Discuss as:

Perry targets Holder in speech to law enforcement officials


NEW YORK CITY -- Speaking before an audience of law enforcement officers, Gov. Rick Perry on Friday offered a blistering critique of Attorney General Eric Holder's handling of the "Fast and Furious" operation and again repeated his assertion that drug cartels are a "clear and present danger" to the United States.

"Federal law enforcement officials deserve an attorney general who displays the same courage and a sense of responsibility for which they serve," the Texas governor said at the Annual Federal Law Enforcement Foundation Luncheon in New York City.

Perry described the controversial Fast and Furious operation as an example of "bureaucratic bungling" that has aggravated rather than aided the nation's border security.

"To say that the border is safer than ever is to turn a blind eye to the very real dangers that federal and state and local law enforcement continue to face as a result of Washington's failure," Perry said, repeating his common critique that the current president does not understand the situation on the border. "Even worse, it sweeps aside the fact that there is bureaucratic bungling which has made the border substantially more dangerous. Through the ill-conceived operation known as Fast and Furious for instance. Our own federal government provided more than 2,000 fire arms to some of the most dangerous criminals in North America. Many of which are still unaccounted for."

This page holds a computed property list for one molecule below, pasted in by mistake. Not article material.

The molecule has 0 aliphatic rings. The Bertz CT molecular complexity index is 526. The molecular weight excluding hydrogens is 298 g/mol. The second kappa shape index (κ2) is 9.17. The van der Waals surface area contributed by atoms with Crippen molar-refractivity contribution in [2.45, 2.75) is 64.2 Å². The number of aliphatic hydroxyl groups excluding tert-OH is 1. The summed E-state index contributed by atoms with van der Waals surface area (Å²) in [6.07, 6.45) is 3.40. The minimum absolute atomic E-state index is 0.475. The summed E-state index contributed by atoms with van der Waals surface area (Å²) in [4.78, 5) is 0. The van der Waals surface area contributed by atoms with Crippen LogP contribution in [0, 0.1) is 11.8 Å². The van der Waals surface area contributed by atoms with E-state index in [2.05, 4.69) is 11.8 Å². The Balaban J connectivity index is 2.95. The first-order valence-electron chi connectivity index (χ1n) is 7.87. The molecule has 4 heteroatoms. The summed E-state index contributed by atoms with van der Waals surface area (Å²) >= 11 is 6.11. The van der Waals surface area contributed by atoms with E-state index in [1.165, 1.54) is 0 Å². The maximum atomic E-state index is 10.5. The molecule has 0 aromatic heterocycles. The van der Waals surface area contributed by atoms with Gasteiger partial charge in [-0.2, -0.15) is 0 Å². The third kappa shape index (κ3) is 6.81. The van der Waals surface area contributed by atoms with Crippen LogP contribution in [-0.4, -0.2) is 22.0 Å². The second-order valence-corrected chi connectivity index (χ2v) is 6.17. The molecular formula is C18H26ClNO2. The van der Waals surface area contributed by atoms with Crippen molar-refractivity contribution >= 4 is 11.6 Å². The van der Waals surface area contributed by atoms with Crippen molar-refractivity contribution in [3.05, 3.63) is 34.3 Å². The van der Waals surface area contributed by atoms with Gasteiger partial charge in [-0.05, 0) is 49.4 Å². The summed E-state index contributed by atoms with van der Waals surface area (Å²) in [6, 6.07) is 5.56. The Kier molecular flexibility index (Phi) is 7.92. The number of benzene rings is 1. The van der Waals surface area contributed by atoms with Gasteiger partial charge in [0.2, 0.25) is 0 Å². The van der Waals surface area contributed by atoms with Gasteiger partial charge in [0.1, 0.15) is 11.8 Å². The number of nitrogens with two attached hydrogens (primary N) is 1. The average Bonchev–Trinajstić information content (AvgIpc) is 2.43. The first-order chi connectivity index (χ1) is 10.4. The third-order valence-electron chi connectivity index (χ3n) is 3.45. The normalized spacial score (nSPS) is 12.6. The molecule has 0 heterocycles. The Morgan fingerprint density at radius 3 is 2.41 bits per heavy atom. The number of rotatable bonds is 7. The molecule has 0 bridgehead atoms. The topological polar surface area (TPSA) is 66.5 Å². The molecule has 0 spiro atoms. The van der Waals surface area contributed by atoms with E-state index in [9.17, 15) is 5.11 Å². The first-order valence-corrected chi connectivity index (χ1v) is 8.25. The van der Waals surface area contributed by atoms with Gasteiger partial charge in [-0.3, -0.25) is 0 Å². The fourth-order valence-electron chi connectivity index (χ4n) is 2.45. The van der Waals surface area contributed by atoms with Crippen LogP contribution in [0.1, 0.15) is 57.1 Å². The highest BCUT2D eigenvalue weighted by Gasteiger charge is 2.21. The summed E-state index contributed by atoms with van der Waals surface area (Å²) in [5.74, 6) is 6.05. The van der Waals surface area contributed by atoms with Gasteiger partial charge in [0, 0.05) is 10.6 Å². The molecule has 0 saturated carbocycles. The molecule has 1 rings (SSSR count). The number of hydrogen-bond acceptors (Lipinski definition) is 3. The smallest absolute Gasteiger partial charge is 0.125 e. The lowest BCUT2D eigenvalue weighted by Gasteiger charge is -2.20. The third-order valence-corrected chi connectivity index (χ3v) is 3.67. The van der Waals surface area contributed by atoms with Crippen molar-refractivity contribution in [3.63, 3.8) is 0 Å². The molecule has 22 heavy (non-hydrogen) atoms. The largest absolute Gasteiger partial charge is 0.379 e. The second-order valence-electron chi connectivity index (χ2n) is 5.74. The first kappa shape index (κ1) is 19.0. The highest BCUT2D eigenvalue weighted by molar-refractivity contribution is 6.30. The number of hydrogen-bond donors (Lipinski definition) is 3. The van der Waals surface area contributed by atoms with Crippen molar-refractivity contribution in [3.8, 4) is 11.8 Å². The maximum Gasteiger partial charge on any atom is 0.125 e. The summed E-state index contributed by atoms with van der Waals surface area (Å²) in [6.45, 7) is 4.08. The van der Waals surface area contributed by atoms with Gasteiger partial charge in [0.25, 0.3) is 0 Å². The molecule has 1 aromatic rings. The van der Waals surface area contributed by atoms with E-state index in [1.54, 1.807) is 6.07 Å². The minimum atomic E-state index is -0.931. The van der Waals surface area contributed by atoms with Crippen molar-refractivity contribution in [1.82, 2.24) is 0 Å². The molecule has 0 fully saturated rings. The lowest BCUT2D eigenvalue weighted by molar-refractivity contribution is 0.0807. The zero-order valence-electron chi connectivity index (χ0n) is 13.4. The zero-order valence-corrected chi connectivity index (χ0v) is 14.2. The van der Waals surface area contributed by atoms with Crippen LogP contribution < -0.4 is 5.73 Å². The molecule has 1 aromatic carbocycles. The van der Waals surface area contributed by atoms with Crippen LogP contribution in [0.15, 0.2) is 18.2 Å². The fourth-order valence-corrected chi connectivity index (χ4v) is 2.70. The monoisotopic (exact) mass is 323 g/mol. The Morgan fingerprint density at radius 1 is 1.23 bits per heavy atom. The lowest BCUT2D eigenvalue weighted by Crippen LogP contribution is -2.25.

Holder has been a favorite punching bag for Republicans in Congress, who have called for his resignation in the "Fast and Furious" gunrunning controversy.

Perry, who was at the Waldorf Astoria event to receive the group's State Service Award, often laments the dangers presented by drug cartels and describes parts of the border as "a war zone."

On Friday, he reiterated that sentiment, saying, "Mexican drug cartels are a clear and present danger to America."

Perry got an enthusiastic reception for his proposals for smaller government and for his assertion that members of Congress who use privileged information in stock dealings should be treated like criminals.

"Any congressman or senator who's used their insider knowledge to trade, to make money in the stock market oughta go to jail, period," he said to applause.